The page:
Tiny Malta advanced to 13th place, up from 16th last year and a lowly 54th the year before. Malta is an example of a small economy taking full advantage of the current global trade and profits boom.

Similar progress is evident with Belgium – up to 16th this year from 39th two years ago – and Denmark – now at 17th from 37th two years ago.

Russia surged into the top 40 this year, up from 61st last year and 68th the year before. That is on the basis of containing inflation, improved GDP growth and higher median wealth and economic freedom.

Other impressive rises this year include Norway, Iceland and Thailand.

Asia region booming

Several countries not so long ago considered poor, developing nations are advancing under current conditions. China, Thailand, Vietnam, Malaysia and the Philippines are in the top 40. Singapore, Hong Kong and Taiwan are in the top ten.

Japan slipped slightly this year to ninth place, from sixth last year. That’s still an impressive rise from 36th in 2014. Similarly, South Korea has zoomed up the charts from 28th in 2015 to 15th now.

China has remained at about the same rank for four years, at 16th, 19th, 20th and now 19th again. This may seem odd given the indications that China is becoming the world’s economic powerhouse. What is probably happening here is that China’s economy is indeed improving relative to the rest of the world – but so is the accuracy of its statistical measures. Earlier numbers may have been exaggerated somewhat.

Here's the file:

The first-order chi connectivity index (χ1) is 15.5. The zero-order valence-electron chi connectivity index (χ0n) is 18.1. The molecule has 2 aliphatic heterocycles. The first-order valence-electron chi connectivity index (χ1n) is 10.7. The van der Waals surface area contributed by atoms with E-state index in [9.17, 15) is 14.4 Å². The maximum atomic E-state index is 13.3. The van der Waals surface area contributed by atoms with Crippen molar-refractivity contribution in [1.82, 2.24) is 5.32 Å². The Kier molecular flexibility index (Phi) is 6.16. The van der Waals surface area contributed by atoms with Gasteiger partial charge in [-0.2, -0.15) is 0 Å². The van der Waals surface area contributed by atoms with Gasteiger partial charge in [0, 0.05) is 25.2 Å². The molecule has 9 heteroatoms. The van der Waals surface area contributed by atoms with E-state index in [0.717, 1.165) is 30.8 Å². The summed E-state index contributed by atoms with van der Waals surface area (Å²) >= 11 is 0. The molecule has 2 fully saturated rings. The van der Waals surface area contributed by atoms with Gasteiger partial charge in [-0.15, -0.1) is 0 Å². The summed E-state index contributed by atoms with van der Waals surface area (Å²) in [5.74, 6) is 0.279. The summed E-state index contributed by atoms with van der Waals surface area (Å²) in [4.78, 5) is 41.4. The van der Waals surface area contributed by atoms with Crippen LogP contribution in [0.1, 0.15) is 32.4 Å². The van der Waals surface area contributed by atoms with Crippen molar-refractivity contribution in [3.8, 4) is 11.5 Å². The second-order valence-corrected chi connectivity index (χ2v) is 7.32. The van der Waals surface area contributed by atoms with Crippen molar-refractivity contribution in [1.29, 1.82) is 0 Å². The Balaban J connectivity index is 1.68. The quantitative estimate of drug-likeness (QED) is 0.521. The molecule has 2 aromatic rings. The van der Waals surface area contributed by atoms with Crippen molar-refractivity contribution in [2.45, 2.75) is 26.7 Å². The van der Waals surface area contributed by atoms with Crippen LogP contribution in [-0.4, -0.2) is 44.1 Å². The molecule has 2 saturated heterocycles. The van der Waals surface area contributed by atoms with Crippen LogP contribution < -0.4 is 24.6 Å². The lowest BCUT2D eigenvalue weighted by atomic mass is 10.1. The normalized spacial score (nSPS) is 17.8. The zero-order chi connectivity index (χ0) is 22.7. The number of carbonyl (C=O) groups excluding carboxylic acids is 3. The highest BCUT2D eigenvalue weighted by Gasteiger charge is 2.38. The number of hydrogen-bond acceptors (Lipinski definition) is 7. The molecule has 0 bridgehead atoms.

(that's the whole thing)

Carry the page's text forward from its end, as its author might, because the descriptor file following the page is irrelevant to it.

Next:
The big loser: Australia

Australia has tumbled every year since 2013, when it held top spot by a clear margin. Australia slipped to third-ranked in 2014, down to ninth in 2015, then to 13th in 2016 and now 18th.

No other country in the world has collapsed as badly.

The two variables which deteriorated over the last year were GDP growth and government debt. The others either improved slightly or stayed about the same. The reason Australia slipped again in the rankings is not so much that its performance retreated, but comparable countries advanced.

Australia is clearly one of very few economies missing out on the strong global recovery following the GFC.

On the positive side, analysis of Australia’s policy changes since 2013, will inform the world on precisely what governments should not do.


1. IAREM calculations are set out in the 2013 edition. The same caveats apply. See also analyses for 20072014, 2015 and 2016.

2. A minor change was made this year to calculating net debt by changing the divisor from 3 to 2.5. This enables a fairer contribution of government debt to the formula — recognising that high debt is not necessarily undesirable. This does not impact rankings unduly.

3. A minor change was made to the inflation calculation to reflect the reality that most countries now regard a small positive inflation rate as optimum. The base point was changed from zero to 1.5%. Again, this does not change rankings materially.

4. The author and publisher welcome interaction. Readers are invited to join the discussion below and at the IAREM Facebook page. Further data will be readily supplied.

You can follow Alan Austin on Twitter @AlanAustin001.